Readers are suspicious about sweeping marketing claims that are short on facts or figures, for instance, and find it hard to process statements that lack examples or real detail.
Adding some specificity to your writing is an easy way to ramp up its effectiveness, and there are lots of ways you can do it.
Here are just a few:
- Use tabloid units of measurement – double-decker buses, football pitches etc - to quantify complex amounts. GE talks about reducing its water footprint in terms of Olympic-sized swimming pools, for instance, while charities have found that donations increase when they translate monetary amounts into tangible benefits, eg ‘£5 pays for a cataract operation’.
- When describing a range of items, give examples from each end of the spectrum. So don’t just say, ‘Whatever your holiday needs, we’ve got it covered with a wide range of travel options’. Say: ‘From ski tours to Caribbean honeymoon packages to dive cruises…'
- Include testimonials and brief case studies. Even unattributed first-person quotes – ie real quotes, but unattributed – have been found to have a powerful effect.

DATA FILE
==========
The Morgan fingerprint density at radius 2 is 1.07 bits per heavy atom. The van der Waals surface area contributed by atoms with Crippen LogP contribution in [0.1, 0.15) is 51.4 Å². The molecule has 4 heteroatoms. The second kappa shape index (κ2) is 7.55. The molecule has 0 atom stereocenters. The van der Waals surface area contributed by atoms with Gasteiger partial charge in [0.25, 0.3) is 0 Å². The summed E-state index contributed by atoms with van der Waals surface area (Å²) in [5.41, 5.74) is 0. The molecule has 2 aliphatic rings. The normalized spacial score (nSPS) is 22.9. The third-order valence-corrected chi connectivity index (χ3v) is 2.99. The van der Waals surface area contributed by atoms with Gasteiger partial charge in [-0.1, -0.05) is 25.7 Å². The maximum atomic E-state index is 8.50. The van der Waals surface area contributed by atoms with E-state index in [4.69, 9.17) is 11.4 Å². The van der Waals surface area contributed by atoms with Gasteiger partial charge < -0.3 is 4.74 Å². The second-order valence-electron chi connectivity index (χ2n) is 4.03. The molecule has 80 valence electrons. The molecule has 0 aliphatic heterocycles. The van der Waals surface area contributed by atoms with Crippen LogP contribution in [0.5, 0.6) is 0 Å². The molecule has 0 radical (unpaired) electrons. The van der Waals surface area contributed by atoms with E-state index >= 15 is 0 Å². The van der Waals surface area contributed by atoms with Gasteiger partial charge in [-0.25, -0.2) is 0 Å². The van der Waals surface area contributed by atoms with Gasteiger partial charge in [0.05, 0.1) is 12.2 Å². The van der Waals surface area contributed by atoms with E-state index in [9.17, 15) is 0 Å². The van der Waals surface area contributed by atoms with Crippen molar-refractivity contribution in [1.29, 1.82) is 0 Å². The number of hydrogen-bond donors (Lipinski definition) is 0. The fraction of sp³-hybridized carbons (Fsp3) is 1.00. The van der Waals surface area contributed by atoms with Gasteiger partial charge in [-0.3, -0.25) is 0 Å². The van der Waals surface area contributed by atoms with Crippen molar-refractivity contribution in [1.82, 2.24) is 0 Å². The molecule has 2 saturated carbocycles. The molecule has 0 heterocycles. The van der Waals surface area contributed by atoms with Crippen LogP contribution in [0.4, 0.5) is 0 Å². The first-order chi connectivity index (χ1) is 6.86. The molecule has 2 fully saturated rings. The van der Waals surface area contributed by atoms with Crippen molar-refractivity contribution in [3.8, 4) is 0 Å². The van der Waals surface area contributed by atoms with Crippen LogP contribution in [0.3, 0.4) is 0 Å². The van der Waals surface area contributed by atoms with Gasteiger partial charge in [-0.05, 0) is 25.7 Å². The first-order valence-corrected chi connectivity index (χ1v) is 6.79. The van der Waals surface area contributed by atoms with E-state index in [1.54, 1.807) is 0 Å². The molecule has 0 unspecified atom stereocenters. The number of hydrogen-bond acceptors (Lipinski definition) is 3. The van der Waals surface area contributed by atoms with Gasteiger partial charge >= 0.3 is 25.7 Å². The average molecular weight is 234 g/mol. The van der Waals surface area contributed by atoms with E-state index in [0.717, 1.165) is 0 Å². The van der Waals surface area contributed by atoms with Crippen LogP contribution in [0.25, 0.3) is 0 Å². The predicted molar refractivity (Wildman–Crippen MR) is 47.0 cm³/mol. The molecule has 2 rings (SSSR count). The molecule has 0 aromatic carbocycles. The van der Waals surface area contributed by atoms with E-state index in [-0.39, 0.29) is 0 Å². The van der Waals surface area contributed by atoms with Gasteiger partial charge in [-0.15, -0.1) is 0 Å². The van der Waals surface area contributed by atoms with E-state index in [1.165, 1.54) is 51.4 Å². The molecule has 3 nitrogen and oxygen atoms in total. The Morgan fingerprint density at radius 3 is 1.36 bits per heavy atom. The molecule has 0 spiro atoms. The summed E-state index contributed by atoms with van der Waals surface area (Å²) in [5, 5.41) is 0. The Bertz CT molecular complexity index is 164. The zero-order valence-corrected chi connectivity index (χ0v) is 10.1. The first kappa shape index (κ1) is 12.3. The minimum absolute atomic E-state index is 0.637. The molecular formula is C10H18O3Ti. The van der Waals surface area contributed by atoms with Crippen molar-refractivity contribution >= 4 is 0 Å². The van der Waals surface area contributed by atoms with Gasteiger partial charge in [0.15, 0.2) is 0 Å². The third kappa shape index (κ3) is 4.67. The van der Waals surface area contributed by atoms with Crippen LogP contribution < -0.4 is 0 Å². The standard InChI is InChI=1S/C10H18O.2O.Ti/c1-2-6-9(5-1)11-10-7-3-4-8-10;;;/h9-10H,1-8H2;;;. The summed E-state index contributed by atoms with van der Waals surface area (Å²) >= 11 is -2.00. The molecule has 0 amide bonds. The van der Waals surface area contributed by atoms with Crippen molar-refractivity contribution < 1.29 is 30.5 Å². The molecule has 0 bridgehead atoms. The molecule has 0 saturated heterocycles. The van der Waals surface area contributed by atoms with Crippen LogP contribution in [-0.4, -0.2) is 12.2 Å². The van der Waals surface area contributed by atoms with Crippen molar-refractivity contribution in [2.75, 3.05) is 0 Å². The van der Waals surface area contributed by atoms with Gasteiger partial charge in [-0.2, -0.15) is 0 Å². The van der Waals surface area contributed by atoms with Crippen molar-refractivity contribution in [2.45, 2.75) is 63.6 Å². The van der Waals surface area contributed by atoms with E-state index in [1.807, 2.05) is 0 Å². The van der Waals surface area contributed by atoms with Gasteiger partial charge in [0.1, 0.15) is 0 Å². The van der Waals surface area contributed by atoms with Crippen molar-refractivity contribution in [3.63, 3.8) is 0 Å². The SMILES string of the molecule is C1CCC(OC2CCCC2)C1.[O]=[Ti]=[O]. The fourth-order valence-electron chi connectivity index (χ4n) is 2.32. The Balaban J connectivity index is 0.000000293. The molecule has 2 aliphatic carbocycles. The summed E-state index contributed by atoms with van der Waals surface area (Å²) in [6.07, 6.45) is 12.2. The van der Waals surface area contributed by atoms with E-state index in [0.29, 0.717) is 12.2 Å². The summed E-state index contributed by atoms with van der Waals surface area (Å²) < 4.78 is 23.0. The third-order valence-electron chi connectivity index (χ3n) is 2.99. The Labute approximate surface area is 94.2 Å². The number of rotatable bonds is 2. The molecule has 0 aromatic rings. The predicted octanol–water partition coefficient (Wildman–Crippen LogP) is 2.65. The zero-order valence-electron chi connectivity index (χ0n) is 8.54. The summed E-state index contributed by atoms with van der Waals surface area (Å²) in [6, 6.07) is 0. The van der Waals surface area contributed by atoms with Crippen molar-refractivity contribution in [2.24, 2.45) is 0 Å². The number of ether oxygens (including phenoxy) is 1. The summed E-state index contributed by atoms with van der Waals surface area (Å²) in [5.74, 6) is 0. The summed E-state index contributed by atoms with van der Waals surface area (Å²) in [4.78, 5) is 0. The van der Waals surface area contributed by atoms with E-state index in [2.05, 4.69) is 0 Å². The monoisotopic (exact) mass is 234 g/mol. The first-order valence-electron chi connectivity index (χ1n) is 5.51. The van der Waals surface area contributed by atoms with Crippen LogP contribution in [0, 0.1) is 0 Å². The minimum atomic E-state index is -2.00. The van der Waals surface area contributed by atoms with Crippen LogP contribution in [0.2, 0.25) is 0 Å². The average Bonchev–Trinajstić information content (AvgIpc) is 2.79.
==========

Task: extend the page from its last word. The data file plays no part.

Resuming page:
- Include pictures of real people – users hate staged model shots of call-centre staff, but respond positively to images of ordinary people – people we could imagine might actually work for you.
- Look for a telling detail or reason to care – the one single fact or statement that eloquently sums up a whole topic. So GE on its shareholder page leads with a single line that speaks volumes: “GE was listed in the top 100 of the original Standard & Poor’s 50 listing in 1959, and is the only company still listed there today”. There are no vague superlatives or marketing claims in this statement, just a cleverly selected fact that tells you all you need to know.